Study: there is a link between severe droughts and the spread of HIV in an African nation.
Extreme events such as droughts are known to put agricultural communities under pressure. A new paper in PLOS One now suggests that there is also a link between severe droughts and the spread of HIV in Lesotho.
A Population-Based HIV Impact Assessment conducted after a 2-year drought in southern Africa allowed the authors to evaluate the relationship between extreme events and the spread of HIV. To elaborate on the link, researchers compared results of rainfall data with an in-depth survey as well as HIV tests of 12,000 people.
The comparison revealed that 15-24-year-old women, and especially those living in rural areas and with fewer years of formal education, had a higher risk of acquiring HIV in times of drought. Drought was also linked to lower HIV levels among young men, since having less money constrained their opportunity and will to engage in commercial or transactional sex.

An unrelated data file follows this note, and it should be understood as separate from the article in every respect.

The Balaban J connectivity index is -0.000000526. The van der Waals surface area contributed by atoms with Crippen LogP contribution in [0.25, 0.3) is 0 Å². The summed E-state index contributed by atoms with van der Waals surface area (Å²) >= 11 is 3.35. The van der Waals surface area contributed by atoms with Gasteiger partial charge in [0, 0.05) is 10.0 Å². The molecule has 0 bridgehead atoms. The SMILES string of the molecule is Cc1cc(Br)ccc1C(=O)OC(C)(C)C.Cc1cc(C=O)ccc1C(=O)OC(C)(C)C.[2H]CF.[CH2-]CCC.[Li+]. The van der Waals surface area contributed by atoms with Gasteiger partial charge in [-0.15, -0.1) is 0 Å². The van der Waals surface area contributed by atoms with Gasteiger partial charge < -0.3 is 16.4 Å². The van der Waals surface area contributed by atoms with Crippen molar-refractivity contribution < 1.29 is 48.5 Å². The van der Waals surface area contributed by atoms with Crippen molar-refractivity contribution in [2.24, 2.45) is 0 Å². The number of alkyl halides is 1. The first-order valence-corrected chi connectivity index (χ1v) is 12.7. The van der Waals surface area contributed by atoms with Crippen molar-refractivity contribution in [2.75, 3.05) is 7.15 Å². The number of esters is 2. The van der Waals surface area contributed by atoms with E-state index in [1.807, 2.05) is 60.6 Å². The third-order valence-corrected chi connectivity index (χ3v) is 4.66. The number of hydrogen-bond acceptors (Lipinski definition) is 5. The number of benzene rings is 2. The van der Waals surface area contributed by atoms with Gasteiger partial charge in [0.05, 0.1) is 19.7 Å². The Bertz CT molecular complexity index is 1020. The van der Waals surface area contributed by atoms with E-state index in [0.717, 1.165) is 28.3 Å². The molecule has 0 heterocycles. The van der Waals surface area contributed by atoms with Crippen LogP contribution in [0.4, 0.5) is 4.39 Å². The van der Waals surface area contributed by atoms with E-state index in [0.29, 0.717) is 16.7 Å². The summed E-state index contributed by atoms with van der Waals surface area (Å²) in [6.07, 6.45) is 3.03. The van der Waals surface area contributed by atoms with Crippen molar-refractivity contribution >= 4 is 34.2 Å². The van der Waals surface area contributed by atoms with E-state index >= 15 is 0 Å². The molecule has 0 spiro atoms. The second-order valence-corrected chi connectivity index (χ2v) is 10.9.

Meanwhile, both young men and women were more vulnerable to getting HIV if they underwent internal migration in times of drought. The team considered circular migration, where one of the partners came back home after a period of staying elsewhere, to be particularly risky for rural families and communities.
The researchers suggest that policy-makers adopt measures that reduce the impact of income shocks and extreme events on HIV transmissions among vulnerable groups of the population. They consider preexposure prophylaxis, as well as economic and social support, to women and immigrants from affected areas as potential prevention mechanisms.
As drought levels may intensify in coming years, this research reminds us of the broader link between climate change and health, which policymakers increasingly will have to deal with.